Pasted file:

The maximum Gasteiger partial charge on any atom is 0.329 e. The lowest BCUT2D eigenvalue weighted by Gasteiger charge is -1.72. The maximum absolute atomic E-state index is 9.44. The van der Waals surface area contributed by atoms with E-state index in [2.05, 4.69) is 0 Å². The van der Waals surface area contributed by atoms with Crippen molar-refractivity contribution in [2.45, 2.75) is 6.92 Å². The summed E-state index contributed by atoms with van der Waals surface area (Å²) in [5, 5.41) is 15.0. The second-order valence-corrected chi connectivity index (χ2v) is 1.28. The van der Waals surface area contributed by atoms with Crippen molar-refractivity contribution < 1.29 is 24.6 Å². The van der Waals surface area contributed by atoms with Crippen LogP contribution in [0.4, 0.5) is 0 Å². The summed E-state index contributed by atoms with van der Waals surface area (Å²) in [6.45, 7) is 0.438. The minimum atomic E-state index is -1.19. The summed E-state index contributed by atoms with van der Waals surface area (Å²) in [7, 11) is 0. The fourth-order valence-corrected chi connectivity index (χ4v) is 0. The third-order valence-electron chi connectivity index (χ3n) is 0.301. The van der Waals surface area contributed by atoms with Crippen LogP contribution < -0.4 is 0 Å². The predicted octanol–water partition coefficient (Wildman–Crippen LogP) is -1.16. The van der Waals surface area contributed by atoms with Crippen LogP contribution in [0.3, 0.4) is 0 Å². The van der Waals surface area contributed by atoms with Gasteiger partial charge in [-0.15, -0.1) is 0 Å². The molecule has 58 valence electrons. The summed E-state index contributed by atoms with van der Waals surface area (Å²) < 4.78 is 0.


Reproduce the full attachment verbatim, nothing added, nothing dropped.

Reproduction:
The maximum Gasteiger partial charge on any atom is 0.329 e. The lowest BCUT2D eigenvalue weighted by Gasteiger charge is -1.72. The maximum absolute atomic E-state index is 9.44. The van der Waals surface area contributed by atoms with E-state index in [2.05, 4.69) is 0 Å². The van der Waals surface area contributed by atoms with Crippen molar-refractivity contribution in [2.45, 2.75) is 6.92 Å². The summed E-state index contributed by atoms with van der Waals surface area (Å²) in [5, 5.41) is 15.0. The second-order valence-corrected chi connectivity index (χ2v) is 1.28. The van der Waals surface area contributed by atoms with Crippen molar-refractivity contribution < 1.29 is 24.6 Å². The van der Waals surface area contributed by atoms with Crippen LogP contribution in [0.4, 0.5) is 0 Å². The summed E-state index contributed by atoms with van der Waals surface area (Å²) in [6.45, 7) is 0.438. The minimum atomic E-state index is -1.19. The summed E-state index contributed by atoms with van der Waals surface area (Å²) in [7, 11) is 0. The fourth-order valence-corrected chi connectivity index (χ4v) is 0. The third-order valence-electron chi connectivity index (χ3n) is 0.301. The van der Waals surface area contributed by atoms with Crippen LogP contribution < -0.4 is 0 Å². The predicted octanol–water partition coefficient (Wildman–Crippen LogP) is -1.16. The van der Waals surface area contributed by atoms with Crippen LogP contribution in [0.3, 0.4) is 0 Å². The van der Waals surface area contributed by atoms with Gasteiger partial charge in [-0.15, -0.1) is 0 Å². The molecule has 58 valence electrons. The summed E-state index contributed by atoms with van der Waals surface area (Å²) < 4.78 is 0.